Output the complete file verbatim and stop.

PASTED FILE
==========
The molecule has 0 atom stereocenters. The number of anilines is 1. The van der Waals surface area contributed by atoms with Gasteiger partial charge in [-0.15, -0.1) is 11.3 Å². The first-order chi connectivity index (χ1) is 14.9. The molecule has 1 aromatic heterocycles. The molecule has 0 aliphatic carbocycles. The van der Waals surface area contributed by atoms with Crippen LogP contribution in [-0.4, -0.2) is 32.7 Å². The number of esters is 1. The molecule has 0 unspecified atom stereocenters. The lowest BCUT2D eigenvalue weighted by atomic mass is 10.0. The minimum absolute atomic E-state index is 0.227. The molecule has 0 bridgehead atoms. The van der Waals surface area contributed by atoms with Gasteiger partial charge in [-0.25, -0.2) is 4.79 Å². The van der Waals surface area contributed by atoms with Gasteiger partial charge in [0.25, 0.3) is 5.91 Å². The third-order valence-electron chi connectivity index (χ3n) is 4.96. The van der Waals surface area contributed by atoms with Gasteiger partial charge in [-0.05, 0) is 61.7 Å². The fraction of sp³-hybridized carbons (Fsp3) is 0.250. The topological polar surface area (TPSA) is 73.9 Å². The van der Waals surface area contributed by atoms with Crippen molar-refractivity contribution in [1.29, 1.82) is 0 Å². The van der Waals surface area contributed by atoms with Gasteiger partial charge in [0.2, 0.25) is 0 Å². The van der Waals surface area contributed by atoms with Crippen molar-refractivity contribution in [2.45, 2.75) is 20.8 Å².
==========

The molecule has 0 atom stereocenters. The number of anilines is 1. The van der Waals surface area contributed by atoms with Gasteiger partial charge in [-0.15, -0.1) is 11.3 Å². The first-order chi connectivity index (χ1) is 14.9. The molecule has 1 aromatic heterocycles. The molecule has 0 aliphatic carbocycles. The van der Waals surface area contributed by atoms with Crippen LogP contribution in [-0.4, -0.2) is 32.7 Å². The number of esters is 1. The molecule has 0 unspecified atom stereocenters. The lowest BCUT2D eigenvalue weighted by atomic mass is 10.0. The minimum absolute atomic E-state index is 0.227. The molecule has 0 bridgehead atoms. The van der Waals surface area contributed by atoms with Gasteiger partial charge in [-0.25, -0.2) is 4.79 Å². The van der Waals surface area contributed by atoms with Gasteiger partial charge in [0.25, 0.3) is 5.91 Å². The third-order valence-electron chi connectivity index (χ3n) is 4.96. The van der Waals surface area contributed by atoms with Gasteiger partial charge in [-0.05, 0) is 61.7 Å². The fraction of sp³-hybridized carbons (Fsp3) is 0.250. The topological polar surface area (TPSA) is 73.9 Å². The van der Waals surface area contributed by atoms with Crippen molar-refractivity contribution in [1.29, 1.82) is 0 Å². The van der Waals surface area contributed by atoms with Gasteiger partial charge in [0.2, 0.25) is 0 Å². The van der Waals surface area contributed by atoms with Crippen molar-refractivity contribution in [2.45, 2.75) is 20.8 Å².